A settlement agreement has been reached between the National Labor Relations Board and the Aspen Skiing Co. regarding the management of its ski school program and the nuances of how policies for employees are conveyed.
A notice to SkiCo employees with the agreed-upon changes will have to be posted for 60 days, as well distributed via email. And while the language in the document appears to be damning, the company’s vice president of human resources said what’s stated in it are minor administrative revisions.
“It’s semantics,” said Jim Laing, SkiCo’s vice president of human resources. “If you understand the actions we have to take, they are minor.”
The NLRB’s regional director has not yet signed off on the settlement but both parties mostly agree on the terms, Laing said.
Perhaps the most significant change that has yet to occur is how the SkiCo will tweak its approach to its advisory boards, pro council and other organized committees that handle employee matters, including wages and benefits.
The NLRB interprets those entities to be management driven and dominated, but Laing said they are comprised of employees and led by team leaders who are professional ski instructors. Management only attends those entities’ meetings, and does not participate or give direction.
Laing said he is unsure how the structure will be changed, and is seeking clarification and guidance from both the NLRB and outside consultants.
“We’re going to have to revise these committees,” he said. “It doesn’t say we can’t have employee committees but the NLRB thinks it’s management driven. There is no omission of guilt. ...
“We are completely committed to a collaborative management effort,” Laing added. “The company doesn’t call the [advisory committee] meetings even today.”
The pending changes have arisen from complaints filed by former ski instructor Lee Mulcahy, who has had a long and bitter public battle with the SkiCo over the past year.
The NLRB sided with the SkiCo last month, finding the company did not wrongfully terminate Mulcahy in January. Mulcahy, who was part of an elite group of ski instructors called the “Diamond Pros,” has been on a crusade to unionize the ski schools and get more pay for beginning instructors who get $69 a day for a full private lesson, which costs $625.
Another aspect of the settlement that is included in the notice to employees is that SkiCo will not “maintain an overly broad rule prohibiting Diamond Pro employees from communicating with each other through their personal email accounts about wages, benefits, or other terms and conditions of employment, or unions.”
What that speaks to specifically and is in response to is an email exchange Mulcahy had with his Diamond Pro colleagues last August in which he attempted to rally other employees to increase wages, benefits and begin a unionization effort.
His colleagues responded via email, requesting that Mulcahy use a different venue to air his grievances and thoughts on unionization, Laing said.
The notice simply clarifies that employees are allowed to discuss wages and benefits via email and the SkiCo doesn’t forbid it.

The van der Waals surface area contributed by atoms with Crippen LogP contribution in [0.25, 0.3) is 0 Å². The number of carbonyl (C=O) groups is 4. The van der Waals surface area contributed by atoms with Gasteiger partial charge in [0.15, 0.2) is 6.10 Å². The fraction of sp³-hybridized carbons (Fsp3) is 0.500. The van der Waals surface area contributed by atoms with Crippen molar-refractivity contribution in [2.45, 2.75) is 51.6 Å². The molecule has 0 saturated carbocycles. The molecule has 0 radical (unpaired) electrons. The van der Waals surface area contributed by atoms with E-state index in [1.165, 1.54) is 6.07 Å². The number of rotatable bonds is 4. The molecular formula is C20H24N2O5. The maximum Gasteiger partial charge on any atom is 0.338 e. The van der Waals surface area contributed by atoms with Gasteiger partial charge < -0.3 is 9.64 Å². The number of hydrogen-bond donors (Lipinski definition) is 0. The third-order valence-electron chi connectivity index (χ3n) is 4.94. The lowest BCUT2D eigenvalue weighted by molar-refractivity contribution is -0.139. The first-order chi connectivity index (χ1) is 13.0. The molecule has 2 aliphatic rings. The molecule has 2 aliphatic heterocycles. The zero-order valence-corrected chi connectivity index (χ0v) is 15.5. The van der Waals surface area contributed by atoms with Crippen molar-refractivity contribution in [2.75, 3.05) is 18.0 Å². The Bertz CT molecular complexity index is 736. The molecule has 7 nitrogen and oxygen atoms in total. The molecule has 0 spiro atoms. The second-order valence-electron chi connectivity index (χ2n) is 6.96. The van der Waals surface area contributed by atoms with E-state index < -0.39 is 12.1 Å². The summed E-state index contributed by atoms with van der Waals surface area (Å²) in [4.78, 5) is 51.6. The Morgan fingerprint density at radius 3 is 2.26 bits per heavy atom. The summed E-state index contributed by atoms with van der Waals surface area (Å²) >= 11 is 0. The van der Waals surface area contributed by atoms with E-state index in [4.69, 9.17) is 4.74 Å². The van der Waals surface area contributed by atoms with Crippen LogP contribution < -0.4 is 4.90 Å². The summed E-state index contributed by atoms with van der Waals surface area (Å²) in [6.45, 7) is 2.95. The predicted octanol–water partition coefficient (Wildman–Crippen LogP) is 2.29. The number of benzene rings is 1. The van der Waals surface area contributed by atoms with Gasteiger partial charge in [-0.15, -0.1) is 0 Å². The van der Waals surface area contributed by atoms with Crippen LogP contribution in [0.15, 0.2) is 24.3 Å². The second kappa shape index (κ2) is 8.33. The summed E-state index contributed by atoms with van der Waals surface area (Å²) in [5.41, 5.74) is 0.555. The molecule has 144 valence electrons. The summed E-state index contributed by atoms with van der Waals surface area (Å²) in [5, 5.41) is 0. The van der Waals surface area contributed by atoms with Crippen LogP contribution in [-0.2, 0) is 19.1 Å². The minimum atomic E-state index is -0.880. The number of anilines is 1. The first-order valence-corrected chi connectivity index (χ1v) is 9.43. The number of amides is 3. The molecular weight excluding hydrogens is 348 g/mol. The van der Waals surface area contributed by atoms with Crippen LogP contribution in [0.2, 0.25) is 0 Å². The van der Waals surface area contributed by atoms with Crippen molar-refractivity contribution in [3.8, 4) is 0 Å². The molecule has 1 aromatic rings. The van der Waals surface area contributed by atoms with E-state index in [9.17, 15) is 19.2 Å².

“We will not remove employees from the Diamond Pros, or otherwise discriminate against any employee, for sending email communications to other Diamond Pro employees concerning wages, benefits, or other terms and conditions of employment, or unions,” the notice reads.
And while Mulcahy claims the email to other Diamond Pros led to his firing, Laing said it was because of his past transgressions dating back to 2006 that led to his termination, including the ski instructor’s Dec. 30 distribution of fliers bad-mouthing the SkiCo on company-owned property. Mulcahy was placed on paid suspension for a week and then three weeks without pay before getting fired.
It was Mulcahy’s Diamond Pro colleagues who made the majority decision to have him removed from the elite group of instructors, but not because of his attempts for wage increases or the forming of an union, Laing said.
Regardless, the NLRB settlement also stipulates that the SkiCo pay Mulcahy $121.11 in lost earnings when he was demoted from the Diamond Pros, who earn more than other instructors.
The other significant, yet minor change, according to Laing, is that the SkiCo has to change one sentence in its 60-page employee resource guide so its conflict of interest policy is more specific. The NLRB believes it’s too broad and could be interpreted that employees aren’t allowed to discuss wages and benefits.
The sentence in the employee handbook states “If an employee is found to be making public statements that are either damaging and/or untrue, that employee may be disciplined up to and including termination.”
That sentence will be rewritten so it reads that wages, benefits and other terms of employment are not part of that policy.
The notice also affirms that the SkiCo acknowledges employees have the right to free speech when it comes to wages and benefits.
Despite that Mulcahy lost his wrongful termination fight with the SkiCo, his Denver-based attorney, Mike Belo, said the settlement shows the NLRB rightfully is making the SkiCo change the way it does business.
It’s significant “certainly in the sense of having to disestablish or eliminate these committees,” he said. “The NLRB’s concern is that these committees act like a union but are dominated by the company and management.”
The notice to employees does acknowledge that SkiCo management will “immediately disestablish and cease giving any assistance or support” to the advisory committees.
“I think that even though we are disappointed about the NLRB’s decision about Lee’s termination, this is vindication for the rights of all the employees of the Aspen Skiing Co., which was his motivation all along,” Belo said.